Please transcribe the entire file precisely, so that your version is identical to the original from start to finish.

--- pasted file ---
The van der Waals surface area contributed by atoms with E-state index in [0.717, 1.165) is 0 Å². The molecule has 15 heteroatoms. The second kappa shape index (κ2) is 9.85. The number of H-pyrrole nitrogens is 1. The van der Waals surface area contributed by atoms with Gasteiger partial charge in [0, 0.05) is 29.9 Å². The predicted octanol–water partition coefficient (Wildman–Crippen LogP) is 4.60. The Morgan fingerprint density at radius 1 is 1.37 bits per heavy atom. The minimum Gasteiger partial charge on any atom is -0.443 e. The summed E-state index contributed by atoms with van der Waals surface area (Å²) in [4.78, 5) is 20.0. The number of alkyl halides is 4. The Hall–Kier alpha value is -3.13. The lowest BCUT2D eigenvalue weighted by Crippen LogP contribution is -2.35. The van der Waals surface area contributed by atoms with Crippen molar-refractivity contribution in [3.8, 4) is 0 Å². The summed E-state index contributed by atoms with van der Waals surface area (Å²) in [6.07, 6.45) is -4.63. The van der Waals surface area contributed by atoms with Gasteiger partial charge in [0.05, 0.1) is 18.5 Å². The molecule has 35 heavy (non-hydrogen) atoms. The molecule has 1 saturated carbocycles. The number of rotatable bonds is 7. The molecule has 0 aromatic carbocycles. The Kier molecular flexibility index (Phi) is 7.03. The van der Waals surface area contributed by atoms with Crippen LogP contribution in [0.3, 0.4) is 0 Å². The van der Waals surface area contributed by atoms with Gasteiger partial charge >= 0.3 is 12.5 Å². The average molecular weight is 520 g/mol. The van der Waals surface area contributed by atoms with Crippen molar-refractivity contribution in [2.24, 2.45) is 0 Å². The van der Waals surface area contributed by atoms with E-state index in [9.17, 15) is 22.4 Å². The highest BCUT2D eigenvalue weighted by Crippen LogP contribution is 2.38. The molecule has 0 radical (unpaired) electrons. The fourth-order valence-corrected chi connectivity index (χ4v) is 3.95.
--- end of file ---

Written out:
The van der Waals surface area contributed by atoms with E-state index in [0.717, 1.165) is 0 Å². The molecule has 15 heteroatoms. The second kappa shape index (κ2) is 9.85. The number of H-pyrrole nitrogens is 1. The van der Waals surface area contributed by atoms with Gasteiger partial charge in [0, 0.05) is 29.9 Å². The predicted octanol–water partition coefficient (Wildman–Crippen LogP) is 4.60. The Morgan fingerprint density at radius 1 is 1.37 bits per heavy atom. The minimum Gasteiger partial charge on any atom is -0.443 e. The summed E-state index contributed by atoms with van der Waals surface area (Å²) in [4.78, 5) is 20.0. The number of alkyl halides is 4. The Hall–Kier alpha value is -3.13. The lowest BCUT2D eigenvalue weighted by Crippen LogP contribution is -2.35. The van der Waals surface area contributed by atoms with Crippen molar-refractivity contribution in [3.8, 4) is 0 Å². The summed E-state index contributed by atoms with van der Waals surface area (Å²) in [6.07, 6.45) is -4.63. The van der Waals surface area contributed by atoms with Gasteiger partial charge in [0.05, 0.1) is 18.5 Å². The molecule has 35 heavy (non-hydrogen) atoms. The molecule has 1 saturated carbocycles. The number of rotatable bonds is 7. The molecule has 0 aromatic carbocycles. The Kier molecular flexibility index (Phi) is 7.03. The van der Waals surface area contributed by atoms with Crippen LogP contribution in [0.3, 0.4) is 0 Å². The van der Waals surface area contributed by atoms with Gasteiger partial charge >= 0.3 is 12.5 Å². The average molecular weight is 520 g/mol. The van der Waals surface area contributed by atoms with Crippen molar-refractivity contribution in [2.24, 2.45) is 0 Å². The van der Waals surface area contributed by atoms with E-state index in [9.17, 15) is 22.4 Å². The highest BCUT2D eigenvalue weighted by Crippen LogP contribution is 2.38. The molecule has 0 radical (unpaired) electrons. The fourth-order valence-corrected chi connectivity index (χ4v) is 3.95.